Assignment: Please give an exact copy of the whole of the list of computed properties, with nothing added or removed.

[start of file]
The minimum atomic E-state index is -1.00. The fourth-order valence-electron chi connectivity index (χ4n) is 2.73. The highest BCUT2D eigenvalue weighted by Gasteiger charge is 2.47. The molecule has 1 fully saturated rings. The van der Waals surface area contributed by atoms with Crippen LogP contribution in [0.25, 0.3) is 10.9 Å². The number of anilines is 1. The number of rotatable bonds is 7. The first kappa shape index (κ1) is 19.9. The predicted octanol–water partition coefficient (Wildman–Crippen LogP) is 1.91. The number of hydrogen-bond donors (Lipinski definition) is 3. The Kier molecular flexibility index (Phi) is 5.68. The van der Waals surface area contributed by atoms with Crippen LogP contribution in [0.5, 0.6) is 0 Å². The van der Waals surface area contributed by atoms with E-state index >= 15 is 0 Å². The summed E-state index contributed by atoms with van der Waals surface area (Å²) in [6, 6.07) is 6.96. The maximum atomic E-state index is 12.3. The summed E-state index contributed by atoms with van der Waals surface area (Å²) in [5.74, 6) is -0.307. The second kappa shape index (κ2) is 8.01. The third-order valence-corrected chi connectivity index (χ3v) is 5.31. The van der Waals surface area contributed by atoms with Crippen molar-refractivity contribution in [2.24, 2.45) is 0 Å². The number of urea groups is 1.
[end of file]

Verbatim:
The minimum atomic E-state index is -1.00. The fourth-order valence-electron chi connectivity index (χ4n) is 2.73. The highest BCUT2D eigenvalue weighted by Gasteiger charge is 2.47. The molecule has 1 fully saturated rings. The van der Waals surface area contributed by atoms with Crippen LogP contribution in [0.25, 0.3) is 10.9 Å². The number of anilines is 1. The number of rotatable bonds is 7. The first kappa shape index (κ1) is 19.9. The predicted octanol–water partition coefficient (Wildman–Crippen LogP) is 1.91. The number of hydrogen-bond donors (Lipinski definition) is 3. The Kier molecular flexibility index (Phi) is 5.68. The van der Waals surface area contributed by atoms with Crippen LogP contribution in [0.5, 0.6) is 0 Å². The van der Waals surface area contributed by atoms with E-state index >= 15 is 0 Å². The summed E-state index contributed by atoms with van der Waals surface area (Å²) in [6, 6.07) is 6.96. The maximum atomic E-state index is 12.3. The summed E-state index contributed by atoms with van der Waals surface area (Å²) in [5.74, 6) is -0.307. The second kappa shape index (κ2) is 8.01. The third-order valence-corrected chi connectivity index (χ3v) is 5.31. The van der Waals surface area contributed by atoms with Crippen molar-refractivity contribution in [2.24, 2.45) is 0 Å². The number of urea groups is 1.